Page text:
SAN FRANCISCO (CNNMoney) -- Amazon, Microsoft and now Google have each unveiled a new response to the iPad within the last six months. That means that consumers now have a whole lot more to think about when deciding which tablet to buy.
Google's Nexus 7 tablet is the newest contender. Built by Asus, the Nexus 7 has much of what you'd expect from a high-end tablet: It features a beautiful, high-definition touchscreen, a zippy processor and a powerful graphics chip that makes video look stunning. It's lightweight but feels solid in the hand, and it's fairly easy to use.
Yet its low price -- $199, compared to $499 for the latest iPad -- pits the Nexus 7 squarely against the lower-end of the tablet market, particularly the Amazon (AMZN, Fortune 500) Kindle Fire. The Nexus 7's smallish, seven-inch screen -- plus Google's prominent placement of apps for videos, books, movies and magazines -- puts it head-to-head with the identically priced Fire.
If this were just a hardware battle, the Nexus 7 would win hands down. Its screen crams in about 28% more pixels per inch than the Kindle Fire. It has a front-facing camera (the Kindle has none), Bluetooth connectivity, a twice-as-fast processor and twice the memory. All that comes with the same battery life in a device that is two ounces lighter.
But picking a tablet isn't just about specs. Microsoft (MSFT, Fortune 500) proved that by unveiling its Surface tablet last week, whose most talked-about feature wasn't its speed or screen, but an innovative case that doubles as a keyboard.
So how does the Nexus 7 compare to its rivals in terms of usability?
Like the Kindle Fire, the Nexus 7 offers seamless access to digital content. The new "My Library" widget on the main home screen places all of your most-recently viewed books and videos in big, easy-to-navigate tiles. A tap on a tile will bring up the content right from where you left off.
The Nexus 7 features similar libraries of movies, books and magazines on its four other home screens. An Amazon-like "recommended content" feature practically begs you to buy new things from Google's Play store.
The problem with the Nexus 7 is that for all that beauty and simplicity, there's just not as much content to fill its screen as its competitors'.
Amazon and Apple (AAPL, Fortune 500) both have it beat in terms of movies and TV shows. Amazon's e-book store is second to none. Even Microsoft, with its Xbox Live integration, features the kind of compelling content partnerships with cable providers and media companies that Google hasn't been able to deliver on yet.
Apps and games also set other tablets apart, particularly the iPad.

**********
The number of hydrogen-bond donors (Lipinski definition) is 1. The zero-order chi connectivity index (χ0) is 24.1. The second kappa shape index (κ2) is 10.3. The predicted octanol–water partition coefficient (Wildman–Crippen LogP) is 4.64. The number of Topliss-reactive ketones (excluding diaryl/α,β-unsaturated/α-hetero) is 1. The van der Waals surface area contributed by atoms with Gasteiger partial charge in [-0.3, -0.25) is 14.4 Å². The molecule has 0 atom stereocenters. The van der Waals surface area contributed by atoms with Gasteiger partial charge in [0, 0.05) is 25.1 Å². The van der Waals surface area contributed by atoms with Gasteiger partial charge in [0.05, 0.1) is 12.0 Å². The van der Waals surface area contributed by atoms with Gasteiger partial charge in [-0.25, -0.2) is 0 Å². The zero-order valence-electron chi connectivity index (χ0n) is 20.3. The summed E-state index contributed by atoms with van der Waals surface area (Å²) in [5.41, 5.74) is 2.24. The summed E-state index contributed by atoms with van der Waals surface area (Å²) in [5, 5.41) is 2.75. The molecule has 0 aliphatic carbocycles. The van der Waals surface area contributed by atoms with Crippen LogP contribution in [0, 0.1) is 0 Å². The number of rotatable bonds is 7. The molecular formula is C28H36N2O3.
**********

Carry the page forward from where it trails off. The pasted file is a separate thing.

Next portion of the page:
Apple's tablet -- with 60% market share, according to IDC -- has more than 225,000 apps. When Microsoft enters the tablet market later this year, its store will feature many thousands of apps, and some versions of the Surface will allow users to download any of the millions of Windows programs out there.
Google doesn't say how many tablet-specific Android apps are in its store, but it's far, far fewer.
Android has just a 36% share of the tablet market, but even that makes Google's tablet effort sound more successful than it really is. Most of that market share comes from the Kindle Fire, which uses a highly customized version of the Android software -- and links to Amazon's app store, not Google's.
With few users and fewer apps, Google has a chicken-and-egg problem.
Hence the Nexus 7. It's powerful, sleek, well-designed and -- most notably -- it's cheap.
"Learning a lesson from Amazon, Google can see that the only way to beat the premium-worthy iPad is to go for the millions of customers who are ready for smaller and cheaper tablets," says James McQuivey, an analyst at Forrester Research.
Google hopes that customers lured in by the hardware will adopt Google-powered services like its magazines app, Google Music, YouTube, and the Google Play content store.
"That range of services will be the secret to stitching together this rag-tag fleet of Android gadgets into a platform that can compete with Apple for minutes of user's attention, rather than premium device dollars," McQuivey says.
It's elegant, it's easy to use, and it's hands down the best tablet in its sub-$200 class.
But that alone won't be enough to launch Google past Apple, or even Amazon, in the tablet space. To top of page